Matt Barnes had a rough conference finals, as he was asked to chase around Paul Pierce and Ray Allen with a sore back, but all in all he had a fairly successful season as a role player for the Magic. So much so that Barnes himself apparently thinks he’ll be able to make more than the $1.6 million he’s ready to leave n the table by opting out of his current contract to become a free agent.
“As for me and my contract situation, I’m going to opt out,” Barnes told reporters gathered at RDV Sportsplex this morning. …”I’ve expressed
throughout the season that I’ve loved my time here and would love to
return. But I think more than anybody that this is a business. The
organization has to do what’s best for the team. Hopefully, I impressed
them enough to bring me back and give me something decent, but we’ll
have to wait and see about that.”
Even if the six games against the Celtics didn’t make Barnes look
particularly good on either the offensive or defensive end, he’s still sure to draw interest from teams looking to add low-maintenance, complementary talent. The guy is more than just an “intangibles” guy even if his impact doesn’t show up on the stat sheet. He’s a very solid perimeter defender that moves without the ball and can space the floor, three traits which make him an interesting role player.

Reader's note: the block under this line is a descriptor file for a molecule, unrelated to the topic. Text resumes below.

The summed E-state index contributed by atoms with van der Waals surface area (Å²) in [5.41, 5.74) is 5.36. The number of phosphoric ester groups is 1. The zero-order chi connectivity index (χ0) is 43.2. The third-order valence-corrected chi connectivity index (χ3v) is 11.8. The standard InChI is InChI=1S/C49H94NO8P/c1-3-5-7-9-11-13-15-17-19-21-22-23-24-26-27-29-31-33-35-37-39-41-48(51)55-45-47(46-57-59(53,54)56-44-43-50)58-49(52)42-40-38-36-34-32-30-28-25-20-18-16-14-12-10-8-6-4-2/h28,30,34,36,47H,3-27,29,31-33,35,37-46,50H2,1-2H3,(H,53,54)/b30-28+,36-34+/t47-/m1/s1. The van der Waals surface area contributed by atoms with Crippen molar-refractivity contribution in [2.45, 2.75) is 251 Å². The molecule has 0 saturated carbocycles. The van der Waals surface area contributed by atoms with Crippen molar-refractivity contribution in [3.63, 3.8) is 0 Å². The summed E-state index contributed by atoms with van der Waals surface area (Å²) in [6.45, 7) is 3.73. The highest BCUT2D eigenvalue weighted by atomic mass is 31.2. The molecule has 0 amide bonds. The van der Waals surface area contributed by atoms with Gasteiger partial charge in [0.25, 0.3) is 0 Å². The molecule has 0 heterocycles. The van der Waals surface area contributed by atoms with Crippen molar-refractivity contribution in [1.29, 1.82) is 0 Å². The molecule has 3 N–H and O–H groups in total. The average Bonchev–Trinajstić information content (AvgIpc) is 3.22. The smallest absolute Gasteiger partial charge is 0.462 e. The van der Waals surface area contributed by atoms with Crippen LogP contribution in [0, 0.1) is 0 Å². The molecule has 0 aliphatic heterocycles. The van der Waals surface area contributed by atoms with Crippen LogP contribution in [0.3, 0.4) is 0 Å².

Orlando will likely make an effort to keep him, but from the sound of things it seems like Barnes’ decision will come down to the money. Tough to blame him, as he’s hardly locked in for huge, mega-deals for the rest of his career and his biggest payday yet was a $3 million, one-year deal from the Warriors in ’07-’08. We’ll have to wait and see whether or not the Magic will give Barnes the most lucrative offer, but they could definitely use his services next season.
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“But that award means most valuable to your team. We finished second in the West, which nobody thought we were going to do at the beginning of the year even when everybody was healthy. We were near the top in having the most injuries. We won our division in a division where every single team made the playoffs.
“There’s so many factors. I led the league in total points scored, minutes played. Like I said, I’m not taking anything away from Steph, but I felt I deserved the Most Valuable Player. That stays with me.”
That’s very Kobe Bryant of you to turn that into fuel. Defining the MVP Award is an annual discussion that nobody agrees on.
I could get into how Harden was the old-school, traditional stats MVP, how that ignores how Steve Kerr used Curry, and how that opened up the Warriors’ offense to championship levels. Curry put up numbers, but he was also the distraction, the bright star that Kerr used to open up looks for Klay Thompson, Draymond Green, and others. Curry’s strength was not just what he did with the ball in his hands, but his gravity to draw defenders even when he didn’t. Did the Warriors stay healthier than the Rockets? No doubt. Should Curry be penalized for that?
It’s simple for Harden — if he can put up those numbers again, if he can be the fulcrum of a top offense, he will be in the discussion for MVP again. And, if he can lead the Rockets beyond the conference finals, nobody will talk about that MVP snub anyway.